Effectiveness of lifelong ART for pregnant and lactating mothers on elimination of mother to child transmission of HIV and on maternal and child health outcomes : Uganda 2013-2015
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Effectiveness of lifelong ART for pregnant and lactating mothers on elimination of mother to child transmission of HIV and on maternal and child health outcomes : Uganda 2013-2015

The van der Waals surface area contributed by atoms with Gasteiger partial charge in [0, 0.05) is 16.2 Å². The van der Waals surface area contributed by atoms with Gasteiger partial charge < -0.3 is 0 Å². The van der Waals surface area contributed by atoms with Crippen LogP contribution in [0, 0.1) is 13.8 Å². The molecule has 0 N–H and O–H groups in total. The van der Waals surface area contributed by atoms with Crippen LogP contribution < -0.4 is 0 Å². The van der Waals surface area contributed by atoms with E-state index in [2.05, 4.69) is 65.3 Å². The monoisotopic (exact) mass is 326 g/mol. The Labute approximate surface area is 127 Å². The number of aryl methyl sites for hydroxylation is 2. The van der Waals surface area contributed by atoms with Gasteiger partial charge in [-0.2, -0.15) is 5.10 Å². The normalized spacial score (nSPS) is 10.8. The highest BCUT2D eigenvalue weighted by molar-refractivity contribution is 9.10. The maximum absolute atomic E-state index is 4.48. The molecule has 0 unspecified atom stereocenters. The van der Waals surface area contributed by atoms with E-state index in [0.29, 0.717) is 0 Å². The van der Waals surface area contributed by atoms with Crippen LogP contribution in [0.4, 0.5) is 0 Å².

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      Background: In September 2012, Uganda adopted the provision of lifelong combination antiretroviral therapy (ART) for all HIV positive pregnant and lactating mothers (called Option B+) in order to reduce mother to child transmission (MTCT) of HIV to less than 5%. By August 2013, the program had been scaled up in all the 112 districts of the country. Objectives: We performed an evaluation to measure the effectiveness of the Option B+ strategy on elimination of MTCT of HIV and on maternal and infant health outcomes up to 18 months post-ART inititiation. Specifically, the objectives were to determine i) the rate of MTCT of HIV at 6 weeks after birth [1st polymerase chain reaction (PCR) test] and at 18 months postpartum (based on a final rapid HIV antibody test) among infants born to HIV positive mothers on Option B+, ii) retention of mothers in HIV care, iii) the mean change in CD4 cell count among mothers from ART initiation to 18 months post-initiation and iv) the reasons that mothers drop out of the program. Methods: We identified a representative sample of 145 health facilities providing Option B+ in the 24 districts of the central region of Uganda. We abstracted available health facility record data of 2,169 pregnant or lactating mothers and their infants who had been enrolled on Option B+ between January and March 2013. We calculated MTCT rates and retention in care using survival analysis and evaluated factors associated with HIV transmission and with dropping out of care using cox-proportional hazards modeling. To explore reasons why women drop out of care, we performed 29 focus group discussions with peer mothers and village health team members, 27 in-depth interviews with mothers who were retained in care and 21 in-depth interviews with mothers who dropped out. Results: Only 1,240 (57.2%) infants could be identified as having been in care and linked to their mothers. Of these, 1,089 (87.8%) had a 1st PCR test and 50 (4.6%) were identified as HIV positive. The rate of infection per month, based on the 1st PCR test was 3.2/100 person months (95% CI: 2.4-4.3). Only 352 (28.9%) infants had a final HIV antibody test and no new infections were identified. Poor adherence to antiretroviral (ARV) drugs by the mothers [adjusted Hazard Ratio (aHR) 1.89 (95% CI 1.30-2.73) and an infant receiving no ARV drugs (aHR 1.22 (95% CI 1.03-1.45) were associated with increased risk of MTCT of HIV. The proportion of mothers who were retained in care at 18 months post-ART was 62.0%. Only 58.5% of mothers had a baseline CD4 cell count test, and among these women, 69.3% had a repeat test performed. Among those with follow-up CD4 test at 18 months, the mean CD4 cell count increased from 532.6 cells/ μl (S.D 341.1) at baseline to 726.9 cells/ μl (S.D 365.6) (p<0.001) at 18 months post-ART initiation. MTCT, retention and proportion of women with baseline and follow-up CD4 cell count monitoring varied considerably by district as well as by health facility level; lower level facilities had higher HIV infection rates, lower retention of mothers and fewer women being monitored by CD4 tests. Based on the focus group discussions and in-depth interviews, low levels of retention in care were the result of individual, interpersonal, institutional and community factors. The individual and interpersonal factors included fear of ART toxicities, concerns about disclosure and HIV-related stigma, insufficient partner support, domestic violence and belief in divine healing. The institutional and community factors included inadequate mobilization and tracking of mothers by the village health team members and peer mothers, client difficulty with facilitation to facilities, inadequate staffing at health care sites, poor provider attitudes and stock outs of ARV drugs. Conclusion: These findings suggest that the implementation of the Option B+ program can reduce MTCT of HIV to less than 5%. However, HIV transmission during the postpartum period could not be accurately assessed because the majority of infants did not have a final HIV antibody test. High dropout rates, poor record keeping, failure to provide ARV prophylaxis to infants, poor provider attitudes, high levels of stigma and discrimination in the community, lack of partner support and stock-outs of ARV drugs are some of the factors that could undermine the program. Recommendation: Measures to improve retention in care, availability of ARV drugs and adherence to treatment need to be multi-pronged, addressing not only the provider capacity and attitudes, and availability of medication, but also the social and economic realities of the environment in which women live. Dissemination: The data for this evaluation are the property of the Government of Uganda. Results of the evaluation will be shared with key stakeholders including the Uganda Ministry of Health, Uganda AIDS Commission and the scientific community through reports, meetings, conference presentations and peer-reviewed publications. A final dissemination meeting for District Health Officers, district PMTCT focal persons, implementing partners, Development partners and the scientific community will be held in August 2015. Funded by: The U.S. President’s Emergency Plan for AIDS Relief Funding Mechanism: U.S. Centers for Disease Control and Prevention (CDC) Cooperative Agreement No: U2GPS001945 CDC-5_Uganda_Option B+ Outcome Evaluation Report_Final 20-08-2015.pdf
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